The strong growth has put Vietnam’s economy into a new position, which is decided by the following criteria: Vietnam is the fourth-largest economy in ASEAN and 45th in the world; Vietnam is one of the economies with the highest GDP growth rate in the world; Vietnam’s poverty rate reduction is among the fastest in the world, from 58.1% in 1993 to 4.3% in 2022; Vietnam’s urbanization rate reached 41.7% in 2022, higher than the regional average; Vietnam’s economic structure is shifting towards gradually reducing the proportion of agriculture and gradually increasing the proportion of industry and services.

Workers at Panasonic System Networks Vietnam Co. 

In addition, Vietnam has been deeply integrated into the global economy, being a member of many important international economic organizations, such as the WTO, APEC, and ASEAN, among others. The country has also signed various free trade agreements (FTAs) with partners around the world, facilitating exports and attracting foreign investment. According to data from the Ministry of Industry and Trade, as of August 2023, Vietnam had signed 18 FTAs, of which 14 have taken effect. Among the 18 FTAs, there are ten bilateral FTAs, seven multilateral FTAs, and one regional FTA. Vietnam is an ASEAN country with the highest number of signed FTAs, surpassing Singapore, Thailand, and Indonesia.

With these important achievements, Vietnam has affirmed its position as one of the most dynamic and promising economies in the region and the world. There are many opportunities for Vietnam to develop the economy.

First of all, Vietnam holds an ideal geo-economic position. It is located in the center of Southeast Asia, which is favorable for international trade and cooperation. It also owns the 3,260-kilometer coastline, borders nine countries and territories, and is the gateway to the sea for Laos, Northeast Cambodia, Thailand, and Southwest China. Vietnam’s major seaports, situated in Hai Phong, Da Nang, Ba Ria - Vung Tau, Ho Chi Minh City, etc., can help promote international trade, develop transportation, and develop a sea-based economy.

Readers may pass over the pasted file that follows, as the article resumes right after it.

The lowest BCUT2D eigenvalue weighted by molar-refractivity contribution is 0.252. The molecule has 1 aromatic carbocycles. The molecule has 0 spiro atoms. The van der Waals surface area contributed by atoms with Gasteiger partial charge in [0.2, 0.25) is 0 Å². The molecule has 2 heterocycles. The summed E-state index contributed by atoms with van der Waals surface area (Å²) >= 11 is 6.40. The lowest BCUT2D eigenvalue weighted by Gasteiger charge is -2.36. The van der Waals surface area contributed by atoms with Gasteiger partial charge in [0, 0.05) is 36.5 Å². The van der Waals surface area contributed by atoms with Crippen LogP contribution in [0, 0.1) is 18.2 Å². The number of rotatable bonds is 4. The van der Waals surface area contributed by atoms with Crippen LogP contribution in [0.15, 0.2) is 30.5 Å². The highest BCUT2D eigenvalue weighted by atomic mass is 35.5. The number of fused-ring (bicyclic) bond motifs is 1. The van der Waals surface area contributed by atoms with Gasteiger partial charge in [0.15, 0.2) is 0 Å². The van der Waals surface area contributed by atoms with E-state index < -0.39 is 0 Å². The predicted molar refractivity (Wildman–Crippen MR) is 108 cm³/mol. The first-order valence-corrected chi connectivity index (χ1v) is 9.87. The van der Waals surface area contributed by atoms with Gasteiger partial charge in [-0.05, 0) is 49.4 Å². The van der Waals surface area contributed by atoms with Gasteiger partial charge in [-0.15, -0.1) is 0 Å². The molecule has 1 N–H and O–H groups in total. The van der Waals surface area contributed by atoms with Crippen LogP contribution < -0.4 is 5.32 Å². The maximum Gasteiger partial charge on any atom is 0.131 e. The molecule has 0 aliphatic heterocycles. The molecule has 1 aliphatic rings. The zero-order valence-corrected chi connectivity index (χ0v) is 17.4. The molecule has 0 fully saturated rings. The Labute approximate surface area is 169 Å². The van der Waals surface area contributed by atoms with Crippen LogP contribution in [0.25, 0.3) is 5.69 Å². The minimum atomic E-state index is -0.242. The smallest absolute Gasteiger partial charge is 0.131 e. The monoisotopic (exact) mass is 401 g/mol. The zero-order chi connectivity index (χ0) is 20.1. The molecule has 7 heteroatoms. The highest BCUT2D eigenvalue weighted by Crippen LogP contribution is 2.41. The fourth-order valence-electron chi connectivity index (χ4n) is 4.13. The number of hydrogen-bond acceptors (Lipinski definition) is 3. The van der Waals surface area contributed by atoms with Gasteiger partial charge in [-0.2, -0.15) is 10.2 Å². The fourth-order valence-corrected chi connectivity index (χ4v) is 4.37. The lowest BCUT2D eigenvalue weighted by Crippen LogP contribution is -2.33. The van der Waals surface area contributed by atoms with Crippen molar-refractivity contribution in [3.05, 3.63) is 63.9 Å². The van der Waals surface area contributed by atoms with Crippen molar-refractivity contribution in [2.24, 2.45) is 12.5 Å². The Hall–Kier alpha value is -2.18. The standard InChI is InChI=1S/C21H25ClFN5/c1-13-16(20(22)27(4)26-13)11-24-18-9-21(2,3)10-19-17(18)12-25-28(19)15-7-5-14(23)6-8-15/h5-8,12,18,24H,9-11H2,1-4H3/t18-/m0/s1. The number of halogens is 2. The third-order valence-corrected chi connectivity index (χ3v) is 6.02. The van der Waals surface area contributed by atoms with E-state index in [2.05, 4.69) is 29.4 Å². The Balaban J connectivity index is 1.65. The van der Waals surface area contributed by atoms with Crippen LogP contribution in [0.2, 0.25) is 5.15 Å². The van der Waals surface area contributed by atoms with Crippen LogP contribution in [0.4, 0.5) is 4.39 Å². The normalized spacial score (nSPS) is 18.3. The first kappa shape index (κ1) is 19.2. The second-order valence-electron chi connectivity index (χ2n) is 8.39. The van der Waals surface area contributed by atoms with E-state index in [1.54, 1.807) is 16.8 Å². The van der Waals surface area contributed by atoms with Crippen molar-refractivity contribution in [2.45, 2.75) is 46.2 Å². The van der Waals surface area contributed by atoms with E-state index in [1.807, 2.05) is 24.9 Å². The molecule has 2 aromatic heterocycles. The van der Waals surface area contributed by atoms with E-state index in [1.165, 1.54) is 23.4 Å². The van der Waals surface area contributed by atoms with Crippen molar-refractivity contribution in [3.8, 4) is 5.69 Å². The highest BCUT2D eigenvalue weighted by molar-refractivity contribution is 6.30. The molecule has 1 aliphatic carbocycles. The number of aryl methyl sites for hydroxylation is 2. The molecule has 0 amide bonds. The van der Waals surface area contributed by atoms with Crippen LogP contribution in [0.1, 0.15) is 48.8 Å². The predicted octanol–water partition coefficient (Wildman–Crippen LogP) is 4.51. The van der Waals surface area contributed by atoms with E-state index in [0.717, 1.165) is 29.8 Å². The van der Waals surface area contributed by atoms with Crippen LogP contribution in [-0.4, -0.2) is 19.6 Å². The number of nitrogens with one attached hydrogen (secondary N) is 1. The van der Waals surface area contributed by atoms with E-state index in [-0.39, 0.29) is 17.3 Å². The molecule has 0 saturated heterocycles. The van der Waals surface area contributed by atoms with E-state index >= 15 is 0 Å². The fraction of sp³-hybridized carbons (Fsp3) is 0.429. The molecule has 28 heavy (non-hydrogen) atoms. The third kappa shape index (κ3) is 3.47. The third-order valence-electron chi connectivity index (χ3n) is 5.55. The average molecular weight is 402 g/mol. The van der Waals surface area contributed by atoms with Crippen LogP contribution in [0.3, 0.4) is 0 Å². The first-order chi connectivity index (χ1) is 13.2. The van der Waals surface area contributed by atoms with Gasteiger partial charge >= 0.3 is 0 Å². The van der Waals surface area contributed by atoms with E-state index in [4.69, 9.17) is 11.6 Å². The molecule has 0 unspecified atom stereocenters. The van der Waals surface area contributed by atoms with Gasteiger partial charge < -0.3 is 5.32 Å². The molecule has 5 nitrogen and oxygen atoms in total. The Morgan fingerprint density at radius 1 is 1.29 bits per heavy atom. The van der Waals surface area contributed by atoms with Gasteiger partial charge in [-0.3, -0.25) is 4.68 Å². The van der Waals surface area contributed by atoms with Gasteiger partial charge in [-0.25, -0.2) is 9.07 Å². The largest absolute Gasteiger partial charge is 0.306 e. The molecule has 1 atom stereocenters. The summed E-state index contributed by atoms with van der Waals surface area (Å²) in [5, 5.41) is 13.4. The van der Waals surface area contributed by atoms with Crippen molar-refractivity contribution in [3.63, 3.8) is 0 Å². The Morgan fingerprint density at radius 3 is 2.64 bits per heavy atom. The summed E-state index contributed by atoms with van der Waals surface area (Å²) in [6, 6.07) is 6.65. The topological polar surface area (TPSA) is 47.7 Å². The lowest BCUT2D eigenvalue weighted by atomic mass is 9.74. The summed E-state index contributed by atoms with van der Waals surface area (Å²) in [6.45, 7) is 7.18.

Regarding geo-economic position, Vietnam neighbors the world’s second-largest economy, China. Therefore, China is Vietnam’s largest trading partner. According to data from the Ministry of Industry and Trade, import-export turnover between Vietnam and China in 2022 reached USD 196.5 billion, an increase of 14.5% compared to 2021, of which Vietnam’s exports to China reached USD 66.7 billion, an increase of 13.8%; while Vietnam’s imports from China reached USD 129.8 billion, an increase of 15.1%. Sharing the border with a strongly emerging economy, Vietnam is able to attract foreign direct investment (FDI) from China and improve the competitiveness of enterprises, especially small and medium ones, so as to further penetrate into the Chinese market.

Vietnam also has diverse natural resources, such as minerals, oil and gas, forest products, fisheries, etc., which are necessary for economic development. Notably, Vietnam has the world’s second-largest rare earth reserve, estimated at 22 million tons. This is a valuable resource that can be used in many important fields, such as the electronics industry, automobile manufacturing, and renewable energy. Besides, rare earth mining and processing can bring socio-economic development opportunities to Vietnam, such as bringing about a big income for the State budget, creating jobs, promoting economic structural transformation, and enhancing Vietnam’s position in the international arena.